The predicted sales of computing gadgets for 2014 point unsurprising trends, with one important exception. Windows XP has undeniably dominated the desktop and laptop OS market share for a very long time. Windows 8.1 faces tremendous problems in conquering the business world, as well as home users. Windows 7 just passed the 50 percent market share for desktop usage this May, according to netmarketshare.com. Somehow surprisingly Windows XP helps PC sales, while still running today on more than a quarter of the desktop computers. It is striking in a way, bearing in mind that Microsoft discontinued the support for the 13 years old OS. From another point of view, XP’s present market share is completely explainable.
Firstly, Windows XP was very often found on the first computers installed in many public institutions around the globe. It still makes very little sense for most of the personnel to upgrade a (now almost) perfectly running OS which gets the job done. The transition from paper to computer operations induced a dramatic change in productivity. In many public offices, there is no need for the latest updates to produce the desired outcome. Moreover, public authorities, such as hospitals, commissioned XP compliant software to serve their specialized needs. Most cases involve a tremendous amount of bureaucracy (public money is accountable), training and adapting techniques. The efforts and money have been huge, so public bodies who are oriented towards offering services, not scientific progress, will rely on XP for as long as it is feasible.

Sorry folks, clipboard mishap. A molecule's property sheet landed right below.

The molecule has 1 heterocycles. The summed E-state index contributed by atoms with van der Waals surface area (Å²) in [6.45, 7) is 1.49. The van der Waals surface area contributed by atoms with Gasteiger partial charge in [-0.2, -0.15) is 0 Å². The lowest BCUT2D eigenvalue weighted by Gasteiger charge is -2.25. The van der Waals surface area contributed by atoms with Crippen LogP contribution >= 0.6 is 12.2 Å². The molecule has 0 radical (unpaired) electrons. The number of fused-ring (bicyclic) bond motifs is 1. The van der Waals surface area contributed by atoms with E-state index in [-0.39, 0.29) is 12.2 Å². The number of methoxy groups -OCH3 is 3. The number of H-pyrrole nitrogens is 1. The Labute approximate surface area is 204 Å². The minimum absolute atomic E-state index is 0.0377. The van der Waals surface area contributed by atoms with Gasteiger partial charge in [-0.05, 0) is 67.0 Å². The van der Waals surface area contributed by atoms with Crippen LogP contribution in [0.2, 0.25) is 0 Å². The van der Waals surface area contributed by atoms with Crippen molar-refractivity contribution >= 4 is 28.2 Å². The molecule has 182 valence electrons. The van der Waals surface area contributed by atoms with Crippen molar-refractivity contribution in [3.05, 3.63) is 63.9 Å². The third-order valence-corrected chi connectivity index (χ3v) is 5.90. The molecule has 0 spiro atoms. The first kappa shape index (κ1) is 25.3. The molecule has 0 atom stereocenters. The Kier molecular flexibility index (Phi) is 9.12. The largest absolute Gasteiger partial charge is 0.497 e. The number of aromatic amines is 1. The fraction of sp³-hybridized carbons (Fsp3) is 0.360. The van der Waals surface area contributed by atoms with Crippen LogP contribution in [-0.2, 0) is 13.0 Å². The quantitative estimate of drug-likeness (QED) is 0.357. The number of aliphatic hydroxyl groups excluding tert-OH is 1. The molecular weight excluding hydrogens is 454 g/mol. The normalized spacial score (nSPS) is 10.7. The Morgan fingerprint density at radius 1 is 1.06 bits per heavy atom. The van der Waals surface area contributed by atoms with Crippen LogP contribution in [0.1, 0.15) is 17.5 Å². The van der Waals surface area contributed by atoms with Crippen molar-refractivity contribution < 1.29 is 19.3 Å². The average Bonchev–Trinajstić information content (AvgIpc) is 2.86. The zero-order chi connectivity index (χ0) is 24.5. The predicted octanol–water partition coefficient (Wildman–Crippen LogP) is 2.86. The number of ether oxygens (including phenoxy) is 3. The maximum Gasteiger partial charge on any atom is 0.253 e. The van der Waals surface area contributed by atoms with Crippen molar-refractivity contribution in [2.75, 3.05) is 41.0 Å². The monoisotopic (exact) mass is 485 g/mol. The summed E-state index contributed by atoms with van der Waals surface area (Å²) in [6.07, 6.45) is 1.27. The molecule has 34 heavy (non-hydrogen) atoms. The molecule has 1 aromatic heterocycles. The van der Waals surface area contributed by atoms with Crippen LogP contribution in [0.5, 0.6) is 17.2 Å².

Secondly, XP has been a very friendly OS for lower end hardware. As long as it gets the job done, home users oriented towards basic tasks such as emails and basic media consumption did not have any incentive to upgrade the OS.
Microsoft is losing the mobile OS battle so far in the U.S., where Google leads it, followed closely by Apple.
Windows XP helps PC sales by forcing users to upgrade
Microsoft decided to discontinue offering support for XP in April. According to a Gartner report, the decision will influence the PC market in 2015. After a couple of years when the PC sales have dropped as logically predicted, the demise of XP will force users into upgrading their old OS along with the old hardware. PC sales have dropped by 9.5 percent in 2013, but in 2014 they will only drop by an estimated 2.9 percent, Gartner’s Ranjit Atwal predicts. For 2015, Gartner foresees an increase of PC sales to 317 million units, 9 million more than for 2014. The largest chunk of computing devices will obviously comprise smartphones and tablets. Together with the PCs, the estimated sales for all the devices is 2.4 billion for 2014 and 2.6 billion for the next year. Windows XP helps PC sales by doing a last service for the industry, retiring.